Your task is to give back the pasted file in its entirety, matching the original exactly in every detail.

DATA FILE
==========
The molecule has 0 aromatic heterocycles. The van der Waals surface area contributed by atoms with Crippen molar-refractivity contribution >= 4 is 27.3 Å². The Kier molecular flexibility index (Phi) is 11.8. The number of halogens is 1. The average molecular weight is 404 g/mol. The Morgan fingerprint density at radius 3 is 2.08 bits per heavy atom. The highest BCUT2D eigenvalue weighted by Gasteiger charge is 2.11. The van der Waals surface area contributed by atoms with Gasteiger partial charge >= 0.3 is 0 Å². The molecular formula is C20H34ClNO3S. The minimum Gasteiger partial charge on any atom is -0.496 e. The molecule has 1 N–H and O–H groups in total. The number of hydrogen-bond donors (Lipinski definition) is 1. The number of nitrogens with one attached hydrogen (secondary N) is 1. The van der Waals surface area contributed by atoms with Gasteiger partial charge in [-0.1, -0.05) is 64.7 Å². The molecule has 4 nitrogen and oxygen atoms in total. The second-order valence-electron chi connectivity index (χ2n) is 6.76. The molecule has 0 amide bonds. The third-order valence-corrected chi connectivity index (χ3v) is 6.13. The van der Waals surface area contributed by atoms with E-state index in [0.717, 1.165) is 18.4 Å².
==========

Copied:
The molecule has 0 aromatic heterocycles. The van der Waals surface area contributed by atoms with Crippen molar-refractivity contribution >= 4 is 27.3 Å². The Kier molecular flexibility index (Phi) is 11.8. The number of halogens is 1. The average molecular weight is 404 g/mol. The Morgan fingerprint density at radius 3 is 2.08 bits per heavy atom. The highest BCUT2D eigenvalue weighted by Gasteiger charge is 2.11. The van der Waals surface area contributed by atoms with Gasteiger partial charge >= 0.3 is 0 Å². The molecular formula is C20H34ClNO3S. The minimum Gasteiger partial charge on any atom is -0.496 e. The molecule has 1 N–H and O–H groups in total. The number of hydrogen-bond donors (Lipinski definition) is 1. The number of nitrogens with one attached hydrogen (secondary N) is 1. The van der Waals surface area contributed by atoms with Gasteiger partial charge in [-0.1, -0.05) is 64.7 Å². The molecule has 4 nitrogen and oxygen atoms in total. The second-order valence-electron chi connectivity index (χ2n) is 6.76. The molecule has 0 amide bonds. The third-order valence-corrected chi connectivity index (χ3v) is 6.13. The van der Waals surface area contributed by atoms with E-state index in [0.717, 1.165) is 18.4 Å².